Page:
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About The daily morning Astorian. (Astoria, Or.) 1883-1899 | View This Issue
TODAY'S WEATHER. W
A For Washington and Oregoni Fair B
fl weatheri warmer, Hi
The ASTORIAN has the !.i':-;t LOCAL y,
circulation! the lareest GF.NtKAUIrcula-
tlon, and the largest TOTAL circulation of
A all papers published In Astoria.
1 i2rewf'wrK vvr
EXCLUSIVE TELEGRAPHIC PRESS REPORT.
VOL. XLIV, NO. 186.
ASTORIA. OREGON. SATURDAY MOKNING, AUGUST 10. 1895.
PRICE, FIVE CENTS
I Wil l i
Groceries & Provisions,
Flour & Mill Feed,
Paints, Oils, Varnishes,
Doors & Windows,
Wagons & Vehicles.
Paints and Painters Supplies;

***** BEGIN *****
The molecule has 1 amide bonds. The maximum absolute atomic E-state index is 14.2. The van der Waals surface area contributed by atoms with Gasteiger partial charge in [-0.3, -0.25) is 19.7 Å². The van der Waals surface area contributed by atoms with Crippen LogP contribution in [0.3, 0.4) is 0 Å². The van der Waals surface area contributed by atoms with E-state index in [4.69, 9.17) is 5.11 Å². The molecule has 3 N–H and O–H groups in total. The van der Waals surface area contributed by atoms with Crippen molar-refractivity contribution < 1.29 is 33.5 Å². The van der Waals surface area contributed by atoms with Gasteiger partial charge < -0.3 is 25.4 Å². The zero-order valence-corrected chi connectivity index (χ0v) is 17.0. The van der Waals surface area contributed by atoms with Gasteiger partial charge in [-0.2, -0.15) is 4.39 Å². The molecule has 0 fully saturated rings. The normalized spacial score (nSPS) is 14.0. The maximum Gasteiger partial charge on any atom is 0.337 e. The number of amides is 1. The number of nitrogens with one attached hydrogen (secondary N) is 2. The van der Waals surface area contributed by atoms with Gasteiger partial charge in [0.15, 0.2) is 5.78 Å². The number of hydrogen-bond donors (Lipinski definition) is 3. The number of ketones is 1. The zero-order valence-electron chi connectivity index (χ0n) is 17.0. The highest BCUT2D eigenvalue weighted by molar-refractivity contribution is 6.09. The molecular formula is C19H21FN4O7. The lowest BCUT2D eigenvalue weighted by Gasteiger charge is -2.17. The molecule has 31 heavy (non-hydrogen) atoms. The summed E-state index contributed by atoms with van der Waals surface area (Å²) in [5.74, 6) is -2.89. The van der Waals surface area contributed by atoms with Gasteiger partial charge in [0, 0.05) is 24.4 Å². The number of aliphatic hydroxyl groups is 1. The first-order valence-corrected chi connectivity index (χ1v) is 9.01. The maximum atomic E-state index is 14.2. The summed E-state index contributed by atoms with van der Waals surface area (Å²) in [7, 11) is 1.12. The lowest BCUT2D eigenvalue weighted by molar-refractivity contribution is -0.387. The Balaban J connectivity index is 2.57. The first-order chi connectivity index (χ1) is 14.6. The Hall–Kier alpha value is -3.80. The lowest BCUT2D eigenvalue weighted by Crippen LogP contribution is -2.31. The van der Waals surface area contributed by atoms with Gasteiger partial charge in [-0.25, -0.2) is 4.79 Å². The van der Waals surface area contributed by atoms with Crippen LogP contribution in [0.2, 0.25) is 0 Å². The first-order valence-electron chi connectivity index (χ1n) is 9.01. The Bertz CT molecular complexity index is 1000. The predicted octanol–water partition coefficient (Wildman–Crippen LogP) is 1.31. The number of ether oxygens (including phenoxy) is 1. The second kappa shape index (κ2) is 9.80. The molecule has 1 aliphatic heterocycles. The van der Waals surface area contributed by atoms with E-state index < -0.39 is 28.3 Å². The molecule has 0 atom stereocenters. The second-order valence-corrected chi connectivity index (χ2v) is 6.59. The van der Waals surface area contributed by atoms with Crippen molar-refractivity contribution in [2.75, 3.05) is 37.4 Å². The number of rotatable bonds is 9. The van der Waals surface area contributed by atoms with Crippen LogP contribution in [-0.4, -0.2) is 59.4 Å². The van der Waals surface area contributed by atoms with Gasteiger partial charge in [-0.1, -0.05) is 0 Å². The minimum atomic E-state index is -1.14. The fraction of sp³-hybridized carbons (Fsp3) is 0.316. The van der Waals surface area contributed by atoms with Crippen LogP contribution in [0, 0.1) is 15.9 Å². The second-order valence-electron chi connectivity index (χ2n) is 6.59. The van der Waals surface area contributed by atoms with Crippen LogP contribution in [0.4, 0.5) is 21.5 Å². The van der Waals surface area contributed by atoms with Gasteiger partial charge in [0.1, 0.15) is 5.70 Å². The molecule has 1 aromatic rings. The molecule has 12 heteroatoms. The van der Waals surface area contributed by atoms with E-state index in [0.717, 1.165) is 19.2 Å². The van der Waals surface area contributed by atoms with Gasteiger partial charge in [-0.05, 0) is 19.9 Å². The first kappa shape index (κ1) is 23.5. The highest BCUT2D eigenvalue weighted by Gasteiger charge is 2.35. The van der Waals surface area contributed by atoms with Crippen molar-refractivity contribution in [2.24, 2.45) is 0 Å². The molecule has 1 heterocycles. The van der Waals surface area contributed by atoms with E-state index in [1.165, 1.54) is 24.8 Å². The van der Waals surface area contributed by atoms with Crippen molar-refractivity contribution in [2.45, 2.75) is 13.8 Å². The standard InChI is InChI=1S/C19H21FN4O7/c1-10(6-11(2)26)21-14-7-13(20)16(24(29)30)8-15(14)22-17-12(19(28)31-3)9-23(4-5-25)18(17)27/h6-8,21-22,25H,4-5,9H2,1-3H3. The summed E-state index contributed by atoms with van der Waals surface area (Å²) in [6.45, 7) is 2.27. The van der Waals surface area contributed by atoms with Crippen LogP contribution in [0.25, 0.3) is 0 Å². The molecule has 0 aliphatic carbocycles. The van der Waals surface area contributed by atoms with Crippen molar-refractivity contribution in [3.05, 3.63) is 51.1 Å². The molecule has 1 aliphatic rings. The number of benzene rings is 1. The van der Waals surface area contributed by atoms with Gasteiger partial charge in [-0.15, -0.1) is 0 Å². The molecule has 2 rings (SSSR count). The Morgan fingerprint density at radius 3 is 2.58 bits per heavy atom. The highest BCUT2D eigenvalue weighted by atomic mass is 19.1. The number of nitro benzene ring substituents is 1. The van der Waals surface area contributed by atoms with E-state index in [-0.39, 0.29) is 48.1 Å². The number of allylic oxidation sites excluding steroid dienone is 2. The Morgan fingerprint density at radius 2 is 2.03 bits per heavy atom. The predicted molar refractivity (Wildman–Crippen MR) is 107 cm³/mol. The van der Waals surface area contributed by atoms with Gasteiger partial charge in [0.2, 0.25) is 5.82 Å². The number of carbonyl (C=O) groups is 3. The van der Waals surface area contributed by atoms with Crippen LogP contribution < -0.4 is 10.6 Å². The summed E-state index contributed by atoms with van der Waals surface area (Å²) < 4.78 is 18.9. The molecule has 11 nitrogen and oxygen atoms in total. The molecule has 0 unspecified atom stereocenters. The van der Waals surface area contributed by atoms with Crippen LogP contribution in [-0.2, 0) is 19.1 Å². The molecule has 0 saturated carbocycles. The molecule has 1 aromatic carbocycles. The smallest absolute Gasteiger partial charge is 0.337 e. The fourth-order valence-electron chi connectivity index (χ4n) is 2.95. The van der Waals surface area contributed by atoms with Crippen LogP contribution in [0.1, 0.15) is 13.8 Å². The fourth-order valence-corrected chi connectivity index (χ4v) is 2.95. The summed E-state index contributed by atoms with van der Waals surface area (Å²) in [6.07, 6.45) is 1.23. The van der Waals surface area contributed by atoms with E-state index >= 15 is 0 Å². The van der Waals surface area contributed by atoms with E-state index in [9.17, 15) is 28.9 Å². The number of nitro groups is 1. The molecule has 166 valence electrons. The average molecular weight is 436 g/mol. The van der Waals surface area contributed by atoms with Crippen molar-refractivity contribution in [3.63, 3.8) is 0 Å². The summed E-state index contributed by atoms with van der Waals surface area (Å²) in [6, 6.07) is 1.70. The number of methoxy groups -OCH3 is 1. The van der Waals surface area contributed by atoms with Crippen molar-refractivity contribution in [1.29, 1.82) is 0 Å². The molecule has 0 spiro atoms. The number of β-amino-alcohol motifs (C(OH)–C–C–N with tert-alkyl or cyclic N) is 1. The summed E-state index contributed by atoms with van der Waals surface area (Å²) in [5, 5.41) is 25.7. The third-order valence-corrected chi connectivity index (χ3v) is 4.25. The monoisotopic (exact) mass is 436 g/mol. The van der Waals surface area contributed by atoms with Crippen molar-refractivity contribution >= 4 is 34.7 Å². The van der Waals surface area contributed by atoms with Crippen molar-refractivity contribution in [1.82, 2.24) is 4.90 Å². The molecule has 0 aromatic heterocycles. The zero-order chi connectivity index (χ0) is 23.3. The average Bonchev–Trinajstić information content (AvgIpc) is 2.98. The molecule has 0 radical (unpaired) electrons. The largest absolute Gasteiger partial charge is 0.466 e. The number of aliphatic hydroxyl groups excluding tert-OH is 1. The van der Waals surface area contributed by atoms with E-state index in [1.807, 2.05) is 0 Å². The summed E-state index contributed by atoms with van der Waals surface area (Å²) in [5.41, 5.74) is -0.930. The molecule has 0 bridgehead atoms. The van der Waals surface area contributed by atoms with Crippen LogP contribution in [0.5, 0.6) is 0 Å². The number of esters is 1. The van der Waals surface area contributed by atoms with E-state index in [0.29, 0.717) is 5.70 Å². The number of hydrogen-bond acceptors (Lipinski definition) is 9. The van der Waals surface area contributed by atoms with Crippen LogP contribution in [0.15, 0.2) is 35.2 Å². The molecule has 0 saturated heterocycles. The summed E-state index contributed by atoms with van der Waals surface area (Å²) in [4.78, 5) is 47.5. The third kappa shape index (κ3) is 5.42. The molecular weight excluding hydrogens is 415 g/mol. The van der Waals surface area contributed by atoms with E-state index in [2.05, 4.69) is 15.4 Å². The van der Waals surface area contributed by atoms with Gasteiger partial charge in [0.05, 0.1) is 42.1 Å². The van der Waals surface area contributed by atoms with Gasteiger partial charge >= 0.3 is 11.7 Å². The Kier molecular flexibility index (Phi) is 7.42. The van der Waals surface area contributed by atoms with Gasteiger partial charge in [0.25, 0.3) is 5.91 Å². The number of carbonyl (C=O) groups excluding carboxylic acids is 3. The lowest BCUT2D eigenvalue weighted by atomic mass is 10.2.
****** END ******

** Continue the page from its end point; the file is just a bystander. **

Rugs and Bamboo Goods
Fresco Painting, Paper Hanging, Etc.
765 Commercial Street.
Snap R Pvodak
at any man coming out of
our 8io. and you'll get a
portrait of u man brimming
over with pleasant thoughts.
Sucb quality in the liquors a
wo have to offer are enough to
PLEASE ANY MAN..
Corne and Tig Them.
HUGHES & CO.
Is there a man with 'heart so cold,
That from hts family would withhold
The comforts which they all could find
In articles of FURNITURE of th
And we would suggest at this season,
nice Sideboard, Extension Table, or se
of Dining Chairs. We have the larges
and finest line ever shown in the city
and at prices that cannot fail to pleas
th closest buyers.
HEILBORN & SON.
ASTORIA IRON WORKS
Conromly St., foot of Jarlunn t".'.
General Machinists a i.J h'k; Makers
Land and Marine E-.lnes. Roller-work, Steam
boat and Cannery Work a Specialty.
Castings of All Descriptions Made to Order on